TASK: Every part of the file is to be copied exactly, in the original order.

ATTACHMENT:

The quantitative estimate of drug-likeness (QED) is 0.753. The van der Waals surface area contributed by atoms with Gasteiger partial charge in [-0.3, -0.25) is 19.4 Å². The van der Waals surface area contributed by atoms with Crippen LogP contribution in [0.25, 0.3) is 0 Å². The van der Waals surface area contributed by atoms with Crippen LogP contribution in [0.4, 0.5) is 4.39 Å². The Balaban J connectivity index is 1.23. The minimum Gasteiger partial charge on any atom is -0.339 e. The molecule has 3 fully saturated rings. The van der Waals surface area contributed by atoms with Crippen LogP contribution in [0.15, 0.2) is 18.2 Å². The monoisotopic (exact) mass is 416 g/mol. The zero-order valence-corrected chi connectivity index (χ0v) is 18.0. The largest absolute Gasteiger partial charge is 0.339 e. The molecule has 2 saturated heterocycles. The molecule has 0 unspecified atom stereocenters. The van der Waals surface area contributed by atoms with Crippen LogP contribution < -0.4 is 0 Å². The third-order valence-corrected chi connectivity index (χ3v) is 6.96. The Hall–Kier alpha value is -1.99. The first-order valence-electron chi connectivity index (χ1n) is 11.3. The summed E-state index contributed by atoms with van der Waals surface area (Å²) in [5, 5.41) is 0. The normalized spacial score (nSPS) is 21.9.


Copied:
The quantitative estimate of drug-likeness (QED) is 0.753. The van der Waals surface area contributed by atoms with Gasteiger partial charge in [-0.3, -0.25) is 19.4 Å². The van der Waals surface area contributed by atoms with Crippen LogP contribution in [0.25, 0.3) is 0 Å². The van der Waals surface area contributed by atoms with Crippen LogP contribution in [0.4, 0.5) is 4.39 Å². The Balaban J connectivity index is 1.23. The minimum Gasteiger partial charge on any atom is -0.339 e. The molecule has 3 fully saturated rings. The van der Waals surface area contributed by atoms with Crippen LogP contribution in [0.15, 0.2) is 18.2 Å². The monoisotopic (exact) mass is 416 g/mol. The zero-order valence-corrected chi connectivity index (χ0v) is 18.0. The largest absolute Gasteiger partial charge is 0.339 e. The molecule has 2 saturated heterocycles. The molecule has 0 unspecified atom stereocenters. The van der Waals surface area contributed by atoms with Crippen LogP contribution < -0.4 is 0 Å². The third-order valence-corrected chi connectivity index (χ3v) is 6.96. The Hall–Kier alpha value is -1.99. The first-order valence-electron chi connectivity index (χ1n) is 11.3. The summed E-state index contributed by atoms with van der Waals surface area (Å²) in [5, 5.41) is 0. The normalized spacial score (nSPS) is 21.9.